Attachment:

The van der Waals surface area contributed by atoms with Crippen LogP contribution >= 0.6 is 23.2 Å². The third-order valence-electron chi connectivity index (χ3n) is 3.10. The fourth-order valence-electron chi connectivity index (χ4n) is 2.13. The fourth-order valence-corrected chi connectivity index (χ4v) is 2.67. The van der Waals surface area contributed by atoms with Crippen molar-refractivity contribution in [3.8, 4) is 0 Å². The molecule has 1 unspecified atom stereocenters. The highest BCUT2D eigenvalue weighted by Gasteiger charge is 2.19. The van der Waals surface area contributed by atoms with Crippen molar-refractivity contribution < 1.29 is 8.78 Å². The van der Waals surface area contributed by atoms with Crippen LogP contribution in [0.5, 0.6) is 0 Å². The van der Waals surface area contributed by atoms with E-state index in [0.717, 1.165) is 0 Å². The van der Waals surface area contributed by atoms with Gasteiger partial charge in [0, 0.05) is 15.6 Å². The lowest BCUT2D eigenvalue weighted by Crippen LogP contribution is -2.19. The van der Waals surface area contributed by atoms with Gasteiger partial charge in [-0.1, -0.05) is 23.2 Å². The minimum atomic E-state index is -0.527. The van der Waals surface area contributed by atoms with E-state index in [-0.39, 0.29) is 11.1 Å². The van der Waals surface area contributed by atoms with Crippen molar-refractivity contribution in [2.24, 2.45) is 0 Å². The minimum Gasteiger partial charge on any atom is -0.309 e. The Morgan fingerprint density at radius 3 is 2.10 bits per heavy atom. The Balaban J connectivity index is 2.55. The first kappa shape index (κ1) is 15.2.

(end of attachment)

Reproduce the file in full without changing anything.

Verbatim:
The van der Waals surface area contributed by atoms with Crippen LogP contribution >= 0.6 is 23.2 Å². The third-order valence-electron chi connectivity index (χ3n) is 3.10. The fourth-order valence-electron chi connectivity index (χ4n) is 2.13. The fourth-order valence-corrected chi connectivity index (χ4v) is 2.67. The van der Waals surface area contributed by atoms with Crippen molar-refractivity contribution in [3.8, 4) is 0 Å². The molecule has 1 unspecified atom stereocenters. The highest BCUT2D eigenvalue weighted by Gasteiger charge is 2.19. The van der Waals surface area contributed by atoms with Crippen molar-refractivity contribution < 1.29 is 8.78 Å². The van der Waals surface area contributed by atoms with Crippen LogP contribution in [0.5, 0.6) is 0 Å². The van der Waals surface area contributed by atoms with E-state index in [0.717, 1.165) is 0 Å². The van der Waals surface area contributed by atoms with Gasteiger partial charge in [0, 0.05) is 15.6 Å². The lowest BCUT2D eigenvalue weighted by Crippen LogP contribution is -2.19. The van der Waals surface area contributed by atoms with Gasteiger partial charge in [-0.1, -0.05) is 23.2 Å². The minimum atomic E-state index is -0.527. The van der Waals surface area contributed by atoms with E-state index in [-0.39, 0.29) is 11.1 Å². The van der Waals surface area contributed by atoms with Crippen molar-refractivity contribution in [2.24, 2.45) is 0 Å². The minimum Gasteiger partial charge on any atom is -0.309 e. The Morgan fingerprint density at radius 3 is 2.10 bits per heavy atom. The Balaban J connectivity index is 2.55. The first kappa shape index (κ1) is 15.2.